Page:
“If you’re not purple when you set up for the bench press, you’re not doing it right. Hell, you should be purple on your way to the gym!” - Dave Tate

I thought I knew how to bench. I thought I had a good setup. I thought I knew what I was doing. Well...I thought wrong! This article covers bench press tips Dave gave to me and my powerlifting team on the final day of his vacation in Myrtle Beach.

In general, I do all of the right things when I bench press. I pull my shoulder blades together, I arch my back, and I use my legs to drive my back through the bench. What Dave taught me, however, was that you have to do them right each and every time and with 100% effort.

Here are a few bench tips I picked up from Dave that I think will help others out:

1. Learn two separate bench setups.

One setup should be with your feet tucked under you, and another should be with your feet out in front of you. Learn and become comfortable with both. That way, if you have an injury and are forced to change your setup during or near a meet, then you’ll be able to default to something that you've at least practiced.

2. Learn to bench with your butt on the bench.

You might have to adjust your setup to make this happen. There’s nothing worse than getting red lighted on a bench because your butt came up. Find a bench setup that not only allows for maximum tightness and leg drive, but also eliminates the opportunity for your butt to come up. If you can get an extreme arch, then you should be able to get your upper hamstrings and lower glutes on the bench. If you can’t get into this position, then go to the feet-out-in-front stance. In either stance, the objective is to have your knees below your hips. It’s very hard to drive your butt off the bench when your knees are below your hips.

3. Throw crazy plate variations on the bar.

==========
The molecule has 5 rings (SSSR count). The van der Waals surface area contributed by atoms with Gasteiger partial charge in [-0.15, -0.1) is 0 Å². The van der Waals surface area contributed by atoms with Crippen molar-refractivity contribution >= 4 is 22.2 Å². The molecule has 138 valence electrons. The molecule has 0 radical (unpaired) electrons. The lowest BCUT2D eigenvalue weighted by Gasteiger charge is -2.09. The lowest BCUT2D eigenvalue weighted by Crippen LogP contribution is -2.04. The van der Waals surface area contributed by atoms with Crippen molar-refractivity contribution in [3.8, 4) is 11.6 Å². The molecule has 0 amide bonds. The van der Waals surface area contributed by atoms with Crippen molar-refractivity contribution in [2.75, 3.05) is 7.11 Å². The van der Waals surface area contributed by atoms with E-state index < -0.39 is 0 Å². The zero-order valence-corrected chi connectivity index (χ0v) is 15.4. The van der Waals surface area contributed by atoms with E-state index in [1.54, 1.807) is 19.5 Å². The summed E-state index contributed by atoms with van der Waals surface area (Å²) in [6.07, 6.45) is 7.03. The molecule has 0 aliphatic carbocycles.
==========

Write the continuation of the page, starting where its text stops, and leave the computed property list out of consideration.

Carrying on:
This way, you have no idea what you’re lifting. I say this one in jest, but for some lifters it really works! We had a lifter finally hit a 315-pound bench press because he had no idea what was on the bar. He simply focused on technique and smashed the weight.

4. Warm up with standing ab pull downs and glute ham raises.

This warms up the entire lower half of the body and stretches out the hip flexors and abs. If you’re benching correctly, this warm-up will be insanely helpful. Do four sets of ten on each exercise as your warm-up.

5. When performing the main lift of your training session, never do more than three reps, even when warming up.

If you’re setting up correctly, then you shouldn’t be able to do more than three anyway. If you have to do eight sets of three with the bar to warm up, then do eight sets of three to warm up! This also gives you eight times to work and perfect your setup. It also gives you more first reps, and we all know that powerlifting is all about the first rep. (This tip actually came through Dave from Steve Goggins. Steve told Dave that he never had a major injury through the bulk of his career, and when asked why, this was one of his reasons).

6. If you’re bench pressing and you feel comfortable, then you’re doing it wrong.

You should feel extreme tightness in your feet, calves, hamstrings, quads, glutes, hips, abs, low back...all the way through your freaking skull! And I don’t mean a little tightness. I mean so tight that it hurts, causes you to sweat, turn purple, and breathe heavy—and that’s before you even take the bar out of the rack! Keep that tightness throughout the entire lift and you’ll be well on your way to a better bench press.

Dave threw an insane amount of information at us this day, but these were the things that stuck with me and seem to be helping me going forward. The final tip is the best. My setup was pretty good in general, but I simply wasn't tight enough.  Tighten up and put some real effort into your setup. It will cut down your bench stroke, take pressure off your shoulders, and help you break through to new PRs.